Northlane’s ascendancy to the upper echelons of Australia’s music scene has been marked by a strong series of releases, each one expanding on the one before.
Their shift has been gradual but always forward-thinking, with an approach and market-savvy that pushed them ahead and above a crowded field. Refusing as always to rest on their laurels, Alien takes Northlane into further unexplored territory, a dark, heavy and extraordinarily personal place inhabited by demons and a reality of nightmares.
While vocalist Marcus Bridge exorcises his tormented past with his most powerful and diverse performance so far, the band have added influences from industrial and EDM while drop-tuning even further, new bassist Brendon Padjasek brings in a further dimension of heavy with a distinctly low tone, revealed right away in opening track ‘Details Matter”s enormous bass loops. That nu-metal sound infiltrates every song, especially where Bridge switches to a Davis-like groan, but it never over-runs them. Instead, Northlane keep their album interesting with an array of sounds, styles and textures.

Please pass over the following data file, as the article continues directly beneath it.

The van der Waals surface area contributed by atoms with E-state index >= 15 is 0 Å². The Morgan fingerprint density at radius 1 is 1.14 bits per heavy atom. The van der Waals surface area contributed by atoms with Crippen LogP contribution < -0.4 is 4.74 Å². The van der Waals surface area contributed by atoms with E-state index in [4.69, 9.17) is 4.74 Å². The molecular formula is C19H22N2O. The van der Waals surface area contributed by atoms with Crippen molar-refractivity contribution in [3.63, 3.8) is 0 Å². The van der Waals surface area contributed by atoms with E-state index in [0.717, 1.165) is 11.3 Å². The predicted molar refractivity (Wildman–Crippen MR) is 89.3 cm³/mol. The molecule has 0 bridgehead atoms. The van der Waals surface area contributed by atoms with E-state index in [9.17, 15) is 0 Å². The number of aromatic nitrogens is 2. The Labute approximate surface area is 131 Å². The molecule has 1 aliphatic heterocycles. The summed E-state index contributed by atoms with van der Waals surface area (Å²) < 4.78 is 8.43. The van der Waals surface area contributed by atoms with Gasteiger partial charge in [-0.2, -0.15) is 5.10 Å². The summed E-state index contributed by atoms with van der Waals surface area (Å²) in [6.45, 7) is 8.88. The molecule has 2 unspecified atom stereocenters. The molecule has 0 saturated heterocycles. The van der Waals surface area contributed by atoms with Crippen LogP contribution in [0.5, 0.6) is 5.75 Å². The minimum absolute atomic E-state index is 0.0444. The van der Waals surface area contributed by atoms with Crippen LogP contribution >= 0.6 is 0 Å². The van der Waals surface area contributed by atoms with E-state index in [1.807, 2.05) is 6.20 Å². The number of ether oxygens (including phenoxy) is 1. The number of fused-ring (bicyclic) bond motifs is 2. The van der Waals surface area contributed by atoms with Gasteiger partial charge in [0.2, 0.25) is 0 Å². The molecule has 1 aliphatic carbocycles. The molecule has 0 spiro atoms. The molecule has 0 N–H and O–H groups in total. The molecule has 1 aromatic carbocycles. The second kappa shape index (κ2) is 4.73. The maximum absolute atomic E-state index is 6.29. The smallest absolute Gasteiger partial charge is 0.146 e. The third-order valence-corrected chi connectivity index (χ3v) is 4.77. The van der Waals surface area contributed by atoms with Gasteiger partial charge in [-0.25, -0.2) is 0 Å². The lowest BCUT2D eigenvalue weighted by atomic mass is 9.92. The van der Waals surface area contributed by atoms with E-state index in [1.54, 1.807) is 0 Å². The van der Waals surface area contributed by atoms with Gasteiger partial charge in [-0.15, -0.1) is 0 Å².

Their heavy-handed progressive djenty-metalcore ever on display, Northlane have integrated deep synth grooves, dark industrial noise, electro beats and samples, all meshing with scratchy guitar, ultra-low bass rumbles and bone-jarring breakdowns like the absolute crusher in ‘Talking Heads’. Tied in with Bridge’s vocal dexterity as he screams, croons, groans and (occasionally) sings, the sheer depth of creativity on display across Alien only strengthens Northlane’s reputation as one of the country’s most forward-thinking bands. It’s still Northlane, but totally unlike anything they’ve done so far and nothing really like anyone else is doing either, breathing new life into not only one but two stale genres, a cyber-gothic-industrial djent landmark.
- Details Matter
- Talking Heads